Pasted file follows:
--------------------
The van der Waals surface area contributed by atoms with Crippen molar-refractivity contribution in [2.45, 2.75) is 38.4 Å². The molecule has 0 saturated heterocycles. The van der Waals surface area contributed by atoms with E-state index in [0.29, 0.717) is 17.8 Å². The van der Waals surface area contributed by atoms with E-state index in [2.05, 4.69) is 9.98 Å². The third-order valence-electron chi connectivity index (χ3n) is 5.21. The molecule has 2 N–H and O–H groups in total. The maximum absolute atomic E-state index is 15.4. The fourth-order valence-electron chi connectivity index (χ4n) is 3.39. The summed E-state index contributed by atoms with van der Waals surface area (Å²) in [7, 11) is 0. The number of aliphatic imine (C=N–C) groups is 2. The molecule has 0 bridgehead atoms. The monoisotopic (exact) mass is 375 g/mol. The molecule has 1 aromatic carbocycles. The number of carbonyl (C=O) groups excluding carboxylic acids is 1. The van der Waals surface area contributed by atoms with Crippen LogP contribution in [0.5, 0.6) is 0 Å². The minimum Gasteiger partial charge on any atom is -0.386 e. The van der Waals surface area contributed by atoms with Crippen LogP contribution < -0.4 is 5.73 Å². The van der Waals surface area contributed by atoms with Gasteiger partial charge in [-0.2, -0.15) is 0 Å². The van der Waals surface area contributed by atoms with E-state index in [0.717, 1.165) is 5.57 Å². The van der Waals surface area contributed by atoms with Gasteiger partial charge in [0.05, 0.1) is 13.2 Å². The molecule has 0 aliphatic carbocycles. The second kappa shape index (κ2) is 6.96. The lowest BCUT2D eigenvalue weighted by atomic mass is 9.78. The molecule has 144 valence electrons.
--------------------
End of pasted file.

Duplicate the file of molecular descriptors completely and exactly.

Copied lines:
The van der Waals surface area contributed by atoms with Crippen molar-refractivity contribution in [2.45, 2.75) is 38.4 Å². The molecule has 0 saturated heterocycles. The van der Waals surface area contributed by atoms with E-state index in [0.29, 0.717) is 17.8 Å². The van der Waals surface area contributed by atoms with E-state index in [2.05, 4.69) is 9.98 Å². The third-order valence-electron chi connectivity index (χ3n) is 5.21. The molecule has 2 N–H and O–H groups in total. The maximum absolute atomic E-state index is 15.4. The fourth-order valence-electron chi connectivity index (χ4n) is 3.39. The summed E-state index contributed by atoms with van der Waals surface area (Å²) in [7, 11) is 0. The number of aliphatic imine (C=N–C) groups is 2. The molecule has 0 bridgehead atoms. The monoisotopic (exact) mass is 375 g/mol. The molecule has 1 aromatic carbocycles. The number of carbonyl (C=O) groups excluding carboxylic acids is 1. The van der Waals surface area contributed by atoms with Crippen LogP contribution in [0.5, 0.6) is 0 Å². The minimum Gasteiger partial charge on any atom is -0.386 e. The van der Waals surface area contributed by atoms with Crippen LogP contribution < -0.4 is 5.73 Å². The van der Waals surface area contributed by atoms with Gasteiger partial charge in [-0.2, -0.15) is 0 Å². The van der Waals surface area contributed by atoms with E-state index in [0.717, 1.165) is 5.57 Å². The van der Waals surface area contributed by atoms with Gasteiger partial charge in [0.05, 0.1) is 13.2 Å². The molecule has 0 aliphatic carbocycles. The second kappa shape index (κ2) is 6.96. The lowest BCUT2D eigenvalue weighted by atomic mass is 9.78. The molecule has 144 valence electrons.